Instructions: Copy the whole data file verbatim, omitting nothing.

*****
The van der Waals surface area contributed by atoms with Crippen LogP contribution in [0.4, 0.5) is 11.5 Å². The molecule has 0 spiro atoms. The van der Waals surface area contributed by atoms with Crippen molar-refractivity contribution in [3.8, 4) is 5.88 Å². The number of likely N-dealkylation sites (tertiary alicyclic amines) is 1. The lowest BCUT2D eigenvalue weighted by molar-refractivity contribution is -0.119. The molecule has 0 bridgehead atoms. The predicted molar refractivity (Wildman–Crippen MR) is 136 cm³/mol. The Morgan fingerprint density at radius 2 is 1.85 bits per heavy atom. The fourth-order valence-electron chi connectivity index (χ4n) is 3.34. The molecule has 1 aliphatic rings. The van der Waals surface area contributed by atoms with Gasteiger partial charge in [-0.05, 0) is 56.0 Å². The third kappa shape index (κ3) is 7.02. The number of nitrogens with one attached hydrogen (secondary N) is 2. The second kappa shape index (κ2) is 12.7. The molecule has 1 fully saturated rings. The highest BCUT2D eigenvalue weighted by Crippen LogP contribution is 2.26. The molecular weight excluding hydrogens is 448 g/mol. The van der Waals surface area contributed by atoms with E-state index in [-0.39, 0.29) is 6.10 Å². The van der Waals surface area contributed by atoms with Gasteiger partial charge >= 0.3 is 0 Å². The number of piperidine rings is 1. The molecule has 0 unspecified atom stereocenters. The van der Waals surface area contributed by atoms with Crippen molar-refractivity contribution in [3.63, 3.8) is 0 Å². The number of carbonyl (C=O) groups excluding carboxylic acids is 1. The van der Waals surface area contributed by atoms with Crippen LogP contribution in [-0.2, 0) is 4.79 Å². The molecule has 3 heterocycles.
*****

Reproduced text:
The van der Waals surface area contributed by atoms with Crippen LogP contribution in [0.4, 0.5) is 11.5 Å². The molecule has 0 spiro atoms. The van der Waals surface area contributed by atoms with Crippen molar-refractivity contribution in [3.8, 4) is 5.88 Å². The number of likely N-dealkylation sites (tertiary alicyclic amines) is 1. The lowest BCUT2D eigenvalue weighted by molar-refractivity contribution is -0.119. The molecule has 0 bridgehead atoms. The predicted molar refractivity (Wildman–Crippen MR) is 136 cm³/mol. The Morgan fingerprint density at radius 2 is 1.85 bits per heavy atom. The fourth-order valence-electron chi connectivity index (χ4n) is 3.34. The molecule has 1 aliphatic rings. The van der Waals surface area contributed by atoms with Gasteiger partial charge in [-0.05, 0) is 56.0 Å². The third kappa shape index (κ3) is 7.02. The number of nitrogens with one attached hydrogen (secondary N) is 2. The second kappa shape index (κ2) is 12.7. The molecule has 1 fully saturated rings. The highest BCUT2D eigenvalue weighted by Crippen LogP contribution is 2.26. The molecular weight excluding hydrogens is 448 g/mol. The van der Waals surface area contributed by atoms with E-state index in [-0.39, 0.29) is 6.10 Å². The van der Waals surface area contributed by atoms with Gasteiger partial charge >= 0.3 is 0 Å². The number of piperidine rings is 1. The molecule has 0 unspecified atom stereocenters. The van der Waals surface area contributed by atoms with Crippen molar-refractivity contribution in [3.63, 3.8) is 0 Å². The number of carbonyl (C=O) groups excluding carboxylic acids is 1. The van der Waals surface area contributed by atoms with Crippen LogP contribution in [-0.2, 0) is 4.79 Å². The molecule has 3 heterocycles.